‘Black ’47’: Repeal in retreat

Christine Kinealy

in Repeal and Revolution

Published by Manchester University Press

Published in print August 2009 | ISBN: 9780719065163
Published online July 2012 | e-ISBN: 9781781702963 | DOI:
‘Black ’47’: Repeal in retreat

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This chapter traces the challenges faced by the Irish Confederation, formed in January 1847, in trying to rebuild a robust, united movement. Resistance was especially strong amongst members of Old Ireland, who, paradoxically, showed their readiness to employ physical force tactics against their former colleagues. By the end of the year, however, divisions were appearing in the Confederation. A small minority led by John Mitchel, angered by the famine polices of the British government and the indifference of many Irish landlords to the suffering of the poor, argued for a social revolution to accompany political independence. Consequently, at the beginning of 1848, the supporters of Repeal appeared to be more divided than ever and thus the likelihood of a revolution was remote. Moreover, despite bearing the main financial burden of famine relief, many landlords remained aloof from the Repeal movement, while the poor were still dealing with the day-to-day realities of starvation.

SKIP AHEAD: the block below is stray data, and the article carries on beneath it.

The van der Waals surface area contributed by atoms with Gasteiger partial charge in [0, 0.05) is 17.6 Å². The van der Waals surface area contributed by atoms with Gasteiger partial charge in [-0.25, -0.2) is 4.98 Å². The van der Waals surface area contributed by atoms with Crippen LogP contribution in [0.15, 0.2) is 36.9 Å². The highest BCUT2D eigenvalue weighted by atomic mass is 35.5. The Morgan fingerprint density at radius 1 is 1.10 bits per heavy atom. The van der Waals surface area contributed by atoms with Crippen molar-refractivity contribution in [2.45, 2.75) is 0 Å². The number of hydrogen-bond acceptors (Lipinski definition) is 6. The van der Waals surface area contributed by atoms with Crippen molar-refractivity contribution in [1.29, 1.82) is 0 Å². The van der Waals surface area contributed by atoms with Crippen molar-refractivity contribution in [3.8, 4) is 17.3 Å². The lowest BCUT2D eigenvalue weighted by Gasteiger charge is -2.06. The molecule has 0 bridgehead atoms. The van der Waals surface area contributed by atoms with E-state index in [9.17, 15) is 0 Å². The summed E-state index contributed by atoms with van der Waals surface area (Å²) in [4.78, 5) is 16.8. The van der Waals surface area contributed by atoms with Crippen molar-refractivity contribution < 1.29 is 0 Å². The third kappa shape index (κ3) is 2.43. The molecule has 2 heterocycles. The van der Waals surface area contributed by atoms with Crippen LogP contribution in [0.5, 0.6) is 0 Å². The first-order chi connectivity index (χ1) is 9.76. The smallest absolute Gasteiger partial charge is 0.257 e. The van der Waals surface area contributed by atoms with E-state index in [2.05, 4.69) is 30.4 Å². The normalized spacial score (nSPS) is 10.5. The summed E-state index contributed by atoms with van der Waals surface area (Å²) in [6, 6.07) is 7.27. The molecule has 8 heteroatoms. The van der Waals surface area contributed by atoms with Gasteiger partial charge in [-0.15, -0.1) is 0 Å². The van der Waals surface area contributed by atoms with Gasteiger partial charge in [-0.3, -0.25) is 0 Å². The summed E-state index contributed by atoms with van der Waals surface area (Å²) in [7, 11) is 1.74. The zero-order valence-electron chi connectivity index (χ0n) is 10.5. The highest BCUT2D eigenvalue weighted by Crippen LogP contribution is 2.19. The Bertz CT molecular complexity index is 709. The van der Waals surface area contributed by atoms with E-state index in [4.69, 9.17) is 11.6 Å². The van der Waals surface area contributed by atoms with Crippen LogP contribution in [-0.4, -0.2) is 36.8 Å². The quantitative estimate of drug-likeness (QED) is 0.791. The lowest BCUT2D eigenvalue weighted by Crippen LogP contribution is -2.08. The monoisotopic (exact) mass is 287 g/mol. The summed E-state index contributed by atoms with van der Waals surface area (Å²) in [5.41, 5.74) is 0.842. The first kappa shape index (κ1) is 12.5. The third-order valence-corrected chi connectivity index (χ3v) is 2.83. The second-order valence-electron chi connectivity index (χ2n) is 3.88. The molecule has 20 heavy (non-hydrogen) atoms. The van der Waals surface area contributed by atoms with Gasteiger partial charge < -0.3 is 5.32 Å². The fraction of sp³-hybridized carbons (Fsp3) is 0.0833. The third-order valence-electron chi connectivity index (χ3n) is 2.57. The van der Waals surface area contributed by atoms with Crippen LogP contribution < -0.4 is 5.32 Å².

Keywords: Irish Confederation; resistance; Old Ireland; John Mitchel; famine policies; social revolution; Repeal movement

Chapter.  18821 words. 

Subjects: Modern History (1700 to 1945)

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